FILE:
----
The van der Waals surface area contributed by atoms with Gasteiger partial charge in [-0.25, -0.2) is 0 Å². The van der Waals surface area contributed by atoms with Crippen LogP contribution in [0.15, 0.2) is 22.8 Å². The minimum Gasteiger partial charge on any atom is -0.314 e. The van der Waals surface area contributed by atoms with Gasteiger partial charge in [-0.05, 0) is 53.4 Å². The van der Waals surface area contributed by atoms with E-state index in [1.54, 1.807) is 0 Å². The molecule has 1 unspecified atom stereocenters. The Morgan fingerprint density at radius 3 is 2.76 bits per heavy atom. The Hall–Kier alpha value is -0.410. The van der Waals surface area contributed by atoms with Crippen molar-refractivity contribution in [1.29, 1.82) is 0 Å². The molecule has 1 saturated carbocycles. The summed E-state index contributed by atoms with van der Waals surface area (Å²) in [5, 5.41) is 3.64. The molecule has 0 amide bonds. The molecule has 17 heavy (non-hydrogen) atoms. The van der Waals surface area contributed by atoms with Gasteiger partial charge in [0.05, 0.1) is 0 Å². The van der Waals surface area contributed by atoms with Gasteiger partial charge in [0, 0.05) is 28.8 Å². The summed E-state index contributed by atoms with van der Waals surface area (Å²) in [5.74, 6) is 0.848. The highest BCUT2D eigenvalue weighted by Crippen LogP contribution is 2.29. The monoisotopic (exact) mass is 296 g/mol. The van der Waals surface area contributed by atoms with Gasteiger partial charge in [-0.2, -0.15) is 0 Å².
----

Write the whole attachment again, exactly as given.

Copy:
The van der Waals surface area contributed by atoms with Gasteiger partial charge in [-0.25, -0.2) is 0 Å². The van der Waals surface area contributed by atoms with Crippen LogP contribution in [0.15, 0.2) is 22.8 Å². The minimum Gasteiger partial charge on any atom is -0.314 e. The van der Waals surface area contributed by atoms with Gasteiger partial charge in [-0.05, 0) is 53.4 Å². The van der Waals surface area contributed by atoms with E-state index in [1.54, 1.807) is 0 Å². The molecule has 1 unspecified atom stereocenters. The Morgan fingerprint density at radius 3 is 2.76 bits per heavy atom. The Hall–Kier alpha value is -0.410. The van der Waals surface area contributed by atoms with Crippen molar-refractivity contribution in [1.29, 1.82) is 0 Å². The molecule has 1 saturated carbocycles. The summed E-state index contributed by atoms with van der Waals surface area (Å²) in [5, 5.41) is 3.64. The molecule has 0 amide bonds. The molecule has 17 heavy (non-hydrogen) atoms. The van der Waals surface area contributed by atoms with Gasteiger partial charge in [0.05, 0.1) is 0 Å². The van der Waals surface area contributed by atoms with Gasteiger partial charge in [0, 0.05) is 28.8 Å². The summed E-state index contributed by atoms with van der Waals surface area (Å²) in [5.74, 6) is 0.848. The highest BCUT2D eigenvalue weighted by Crippen LogP contribution is 2.29. The monoisotopic (exact) mass is 296 g/mol. The van der Waals surface area contributed by atoms with Gasteiger partial charge in [-0.2, -0.15) is 0 Å².